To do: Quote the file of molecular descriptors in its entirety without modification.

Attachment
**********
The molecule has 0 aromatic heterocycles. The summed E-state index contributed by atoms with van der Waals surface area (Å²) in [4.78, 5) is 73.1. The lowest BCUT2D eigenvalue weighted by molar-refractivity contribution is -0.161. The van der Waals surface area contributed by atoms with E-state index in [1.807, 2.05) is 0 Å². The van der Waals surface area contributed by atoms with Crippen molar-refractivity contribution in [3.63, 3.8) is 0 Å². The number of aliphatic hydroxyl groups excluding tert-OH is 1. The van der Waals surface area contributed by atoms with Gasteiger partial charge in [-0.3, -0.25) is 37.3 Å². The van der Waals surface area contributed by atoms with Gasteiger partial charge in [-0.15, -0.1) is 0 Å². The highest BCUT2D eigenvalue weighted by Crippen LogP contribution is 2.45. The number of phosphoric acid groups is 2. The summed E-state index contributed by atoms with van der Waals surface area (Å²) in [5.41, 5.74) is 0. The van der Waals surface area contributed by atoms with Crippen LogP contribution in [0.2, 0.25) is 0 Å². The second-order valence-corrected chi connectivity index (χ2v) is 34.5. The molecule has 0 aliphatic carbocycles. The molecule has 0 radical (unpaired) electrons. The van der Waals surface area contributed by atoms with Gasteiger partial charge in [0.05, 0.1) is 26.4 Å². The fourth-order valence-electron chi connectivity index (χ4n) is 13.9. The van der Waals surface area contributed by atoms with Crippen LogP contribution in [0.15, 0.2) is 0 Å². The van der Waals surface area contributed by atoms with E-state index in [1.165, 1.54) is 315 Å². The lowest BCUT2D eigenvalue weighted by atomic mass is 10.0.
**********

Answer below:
The molecule has 0 aromatic heterocycles. The summed E-state index contributed by atoms with van der Waals surface area (Å²) in [4.78, 5) is 73.1. The lowest BCUT2D eigenvalue weighted by molar-refractivity contribution is -0.161. The van der Waals surface area contributed by atoms with E-state index in [1.807, 2.05) is 0 Å². The van der Waals surface area contributed by atoms with Crippen molar-refractivity contribution in [3.63, 3.8) is 0 Å². The number of aliphatic hydroxyl groups excluding tert-OH is 1. The van der Waals surface area contributed by atoms with Gasteiger partial charge in [-0.3, -0.25) is 37.3 Å². The van der Waals surface area contributed by atoms with Gasteiger partial charge in [-0.15, -0.1) is 0 Å². The highest BCUT2D eigenvalue weighted by Crippen LogP contribution is 2.45. The number of phosphoric acid groups is 2. The summed E-state index contributed by atoms with van der Waals surface area (Å²) in [5.41, 5.74) is 0. The van der Waals surface area contributed by atoms with Crippen LogP contribution in [0.2, 0.25) is 0 Å². The second-order valence-corrected chi connectivity index (χ2v) is 34.5. The molecule has 0 aliphatic carbocycles. The molecule has 0 radical (unpaired) electrons. The van der Waals surface area contributed by atoms with Gasteiger partial charge in [0.05, 0.1) is 26.4 Å². The fourth-order valence-electron chi connectivity index (χ4n) is 13.9. The van der Waals surface area contributed by atoms with Crippen LogP contribution in [0.15, 0.2) is 0 Å². The van der Waals surface area contributed by atoms with E-state index in [1.165, 1.54) is 315 Å². The lowest BCUT2D eigenvalue weighted by atomic mass is 10.0.